In an age of single use and throw-away products, we can often find ourselves yearning for something with a sense of permanence. No sooner have we bought the newest, shiniest iPhone than Apple releases the newer, shinier version, rendering our new phone a technologically competent, but intrinsically second-best space-filler. The same is true of cars, of clothes, of practically everything manufactured these days. The only thing that seems not to fit this mould? Books.
There are very few things that would be considered as useful and relevant today as when they were produced in Gladstone’s time of the 19th Century; there aren’t many people that favour driving to work each morning in a steam-powered car from the 1880s as opposed to their Ford Fiesta, for example (having said this, should there be an eccentric steam-powered car owner who uses it frequently then please feel free to write and correct me!). Books though, retain their societal value in a way that other things seem not to. The works William Gladstone was reading in his days as Prime Minister surely still impart as much knowledge and pleasure now as they did when he first read them all those years ago. There is a permanence to books that is comforting in what can often be a fairly sterile world. For this reason, it surely makes sense to collect a huge number of books (I write hopefully); they denote your interests, your passions and in many ways give an insight into who you are as a person. Certainly, this can be seen with Gladstone’s huge collection of works. We are able to get a sense of who he was politically, morally, and even what he read when wanting to switch off from the stresses of prime ministerial life – Treasure Island apparently was a particular favourite of his. Though perhaps somewhat less esoteric and profound than the selection of books within Gladstone’s Library, I would like to think that my slightly more modest collection showcases something about who I am as a person.
Now, it crosses my mind as I write this that this may all just be a thinly veiled justification of the fact that even as I write this my bedroom is physically spilling over with books. I don’t think I am alone though in considering collecting hugely important in who you are; the very trait of being a ‘collector’ suggests something about your character (though maybe not in the way that you were hoping for, hoarder!). Books are far from the only thing that Gladstone recognised as worthy of collection; artwork, pipes and even axes have all been amassed to varying extents. It seems that in the act of accumulating, what matters is that the items have significance to the collector, as well as subconsciously saying something about who the collector is, or indeed who they wish to be. To collect is to understand the importance of something within not just your own life, but within society itself. Gladstone was as voracious a reader as you are ever likely to come across; he is estimated to have read around 21,000 books in his lifetime! He could have simply read each book and then disposed of it, but the fact that he kept these texts allows us, many years after his death, to enjoy and learn; a legacy through collecting that is just as important as his historical significance.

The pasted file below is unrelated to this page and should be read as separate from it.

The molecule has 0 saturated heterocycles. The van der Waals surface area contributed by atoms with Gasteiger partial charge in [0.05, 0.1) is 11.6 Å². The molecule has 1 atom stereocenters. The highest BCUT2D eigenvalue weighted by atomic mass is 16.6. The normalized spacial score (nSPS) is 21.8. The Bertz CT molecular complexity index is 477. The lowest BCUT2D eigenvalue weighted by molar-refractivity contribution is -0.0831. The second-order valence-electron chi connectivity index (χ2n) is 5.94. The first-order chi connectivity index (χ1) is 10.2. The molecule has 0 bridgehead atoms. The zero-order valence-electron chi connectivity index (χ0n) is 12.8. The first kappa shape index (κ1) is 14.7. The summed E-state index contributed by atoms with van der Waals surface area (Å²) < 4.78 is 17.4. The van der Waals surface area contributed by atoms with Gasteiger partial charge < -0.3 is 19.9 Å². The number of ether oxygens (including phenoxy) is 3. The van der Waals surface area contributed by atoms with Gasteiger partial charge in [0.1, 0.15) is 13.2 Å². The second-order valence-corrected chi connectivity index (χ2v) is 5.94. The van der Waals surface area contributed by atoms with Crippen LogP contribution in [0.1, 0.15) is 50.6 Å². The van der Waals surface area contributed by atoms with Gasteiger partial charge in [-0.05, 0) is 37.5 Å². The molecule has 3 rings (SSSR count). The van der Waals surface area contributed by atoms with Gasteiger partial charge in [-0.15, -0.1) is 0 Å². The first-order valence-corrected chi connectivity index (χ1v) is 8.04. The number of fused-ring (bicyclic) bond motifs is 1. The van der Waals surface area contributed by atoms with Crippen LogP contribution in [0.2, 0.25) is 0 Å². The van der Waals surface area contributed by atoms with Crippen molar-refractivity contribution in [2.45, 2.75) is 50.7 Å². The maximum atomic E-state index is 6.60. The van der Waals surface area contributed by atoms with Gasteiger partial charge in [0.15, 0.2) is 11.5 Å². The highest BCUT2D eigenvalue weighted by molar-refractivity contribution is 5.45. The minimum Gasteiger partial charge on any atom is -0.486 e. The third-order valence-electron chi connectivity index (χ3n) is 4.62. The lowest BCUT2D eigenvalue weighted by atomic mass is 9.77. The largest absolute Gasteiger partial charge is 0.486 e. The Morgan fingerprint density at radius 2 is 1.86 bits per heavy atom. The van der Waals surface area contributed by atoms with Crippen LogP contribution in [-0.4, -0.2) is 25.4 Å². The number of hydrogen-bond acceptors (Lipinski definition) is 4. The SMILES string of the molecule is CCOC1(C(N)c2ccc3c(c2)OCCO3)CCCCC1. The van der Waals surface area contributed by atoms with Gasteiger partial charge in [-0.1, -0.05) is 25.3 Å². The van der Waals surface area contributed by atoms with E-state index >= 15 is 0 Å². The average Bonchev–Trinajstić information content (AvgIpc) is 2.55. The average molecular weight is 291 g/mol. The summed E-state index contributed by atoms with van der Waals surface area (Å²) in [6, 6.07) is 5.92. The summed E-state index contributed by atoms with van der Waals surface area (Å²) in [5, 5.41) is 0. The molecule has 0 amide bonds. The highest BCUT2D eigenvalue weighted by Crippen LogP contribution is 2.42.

By James Haughton, Marketing Volunteer
Do you have a collection even more individualistic than that of Gladstone? Do you agree with the idea of the importance of collecting? Let us know by Tweeting @gladlib.
Visit our Reading Rooms to see Gladstone's collection of books by joining a free Glimpse at 12 noon, 2pm or 4pm daily.